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An Inside Look Into Football Scheduling

By Joe Trinacria

With the recently implemented College Football Playoff system, the importance of schools having a strong out of conference schedule has increased greatly.

In order for teams to look their best in the eyes of the playoff selection committee, a signature win against a tough non-conference opponent goes a long way.

Just look at how this year’s “final four” selection was made. Ohio State, which had never been ranked higher than No. 5 all year, slipped into the four-team playoff bracket on the final selection day due to its overall strength of schedule and total quality wins.

Year in and year out there will be a number of top programs with similar records, most likely one-loss teams, all fighting for the last few spots in the final four. The only way for the committee to distinguish these teams is by examining the collective competitiveness of their opponents, and how well each team played up against it.

Verge Ausberry, LSU’s Senior Associate Athletics Director and supervisor of football scheduling, explains that there are a variety of factors to consider when selecting the best non-conference opponent.

“First of all, we look for a quality BCS opponent that is going to give us a good game and draw up some national interest,” Ausberry said.  “For the fan base, you want to have a good game.  Most fans aren’t going to want to come see some of the mid-level teams that we play.  Those are the games that parents bring their little kids to.  The fans want to see us play somebody more on our skill level.”

If any fans out there are thinking that you’ll soon be seeing less of UL-Monroe, New Mexico State, or any of the other “cupcake” programs that LSU has played in recent years – think again.  These games will continue as always to help the program rack up some easy wins, but expect to see at least one decent non-conference match-up for the Tigers each year.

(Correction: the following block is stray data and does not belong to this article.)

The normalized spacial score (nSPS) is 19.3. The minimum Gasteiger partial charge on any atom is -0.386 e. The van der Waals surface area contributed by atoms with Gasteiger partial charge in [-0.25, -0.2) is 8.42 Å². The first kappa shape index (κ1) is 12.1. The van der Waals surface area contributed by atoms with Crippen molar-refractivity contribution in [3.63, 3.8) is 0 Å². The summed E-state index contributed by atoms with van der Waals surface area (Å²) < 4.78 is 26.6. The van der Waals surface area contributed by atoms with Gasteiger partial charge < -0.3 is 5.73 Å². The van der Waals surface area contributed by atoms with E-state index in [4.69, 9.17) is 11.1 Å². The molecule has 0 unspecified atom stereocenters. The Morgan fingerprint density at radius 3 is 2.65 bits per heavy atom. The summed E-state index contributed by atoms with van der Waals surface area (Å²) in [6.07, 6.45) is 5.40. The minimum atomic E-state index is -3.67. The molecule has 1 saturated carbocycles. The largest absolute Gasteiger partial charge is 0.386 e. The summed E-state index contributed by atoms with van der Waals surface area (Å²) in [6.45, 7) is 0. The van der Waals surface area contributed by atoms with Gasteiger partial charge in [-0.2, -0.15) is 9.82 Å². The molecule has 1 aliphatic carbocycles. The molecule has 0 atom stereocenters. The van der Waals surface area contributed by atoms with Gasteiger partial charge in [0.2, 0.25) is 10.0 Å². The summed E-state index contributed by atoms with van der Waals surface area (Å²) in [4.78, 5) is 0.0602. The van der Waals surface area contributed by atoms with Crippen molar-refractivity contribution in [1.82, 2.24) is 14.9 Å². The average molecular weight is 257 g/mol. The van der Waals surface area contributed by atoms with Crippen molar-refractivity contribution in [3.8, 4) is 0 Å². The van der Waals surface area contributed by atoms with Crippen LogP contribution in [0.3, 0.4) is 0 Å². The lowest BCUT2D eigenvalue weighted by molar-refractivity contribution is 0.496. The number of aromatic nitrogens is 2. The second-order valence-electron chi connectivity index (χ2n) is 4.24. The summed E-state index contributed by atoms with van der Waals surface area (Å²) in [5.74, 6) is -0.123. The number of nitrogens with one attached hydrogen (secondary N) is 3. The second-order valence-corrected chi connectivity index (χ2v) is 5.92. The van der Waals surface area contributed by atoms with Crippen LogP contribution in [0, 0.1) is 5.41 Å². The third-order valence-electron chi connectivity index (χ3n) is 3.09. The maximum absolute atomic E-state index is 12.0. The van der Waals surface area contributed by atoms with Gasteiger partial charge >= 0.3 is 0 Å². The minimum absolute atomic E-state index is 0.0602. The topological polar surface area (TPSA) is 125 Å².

In choosing an opponent from another power conference, fitting the game on the schedule is another logistical barrier for Ausberry.

“The way you place an out of conference game is important – it can’t just be dropped anywhere on the schedule,” Ausberry said.  “If you did that you’d be playing Texas one weekend and then a team like Auburn the next.

“Early games make the most sense for both teams, because if you end up losing you can still come back and win your conference.  That would be good enough to get you into the playoff.  The national champion is probably going to have one loss in today’s game.”

Neutral sites are a great way for out of conference opponents to make some money for their program and share national exposure and other benefits.

LSU played a neutral site game at NRG Stadium in Houston this past season against Wisconsin, and will be traveling up to Lambeau Field in Green Bay to take on the Badgers in 2016.

“Neutral site games help our brand, are fun for fans, and always get us national television exposure,” Ausberry said.  “Houston, Dallas and New Orleans are areas that have strong alumni connections to LSU and we’re comfortable playing there.  It’s good for recruiting and for our fans outside of the Baton Rouge area.  We talk about LSU being a national brand, being bigger than Louisiana.  We want to be at the top, and scheduling top non-conference games helps us get there.”

The current quality non-conference game schedule for LSU is as follows:

2015 – @ Syracuse University

2016 – @ University of Wisconsin (Lambeau Field in Green Bay)

2017 – vs. Syracuse University

2018 – vs. University of Miami (AT&T Stadium in Dallas)

2019 – @ University of Texas

2020 – vs. University of Texas

Luke Boyd: A Football Path Like No Other


By Joe Trinacria

To say that the road Luke Boyd took to playing big-time college football at LSU was the road less traveled would be an understatement.

Most student-athletes start their playing careers at 18 years old, not 27.  Most do not have to worry about juggling the responsibilities of class in addition to that of a husband and father.  Most are not staff sergeants in the United States Marine Corps and Afghanistan War veterans.

Boyd, however, is all of those things.  He may be the “old man” and resident badass on the Tigers, but in the locker room Boyd is just one of the guys.

“Some of the guys I’m close to on the team will tease me and say I look old when I have a little stubble on my face,” Boyd said with a laugh.  “But they’re not so bad usually.”

Unlike the stars roaming the field for the Tigers every Saturday, the 5-foot-10, 170-pound wide receiver was not a heavily sought after prospect coming out of high school.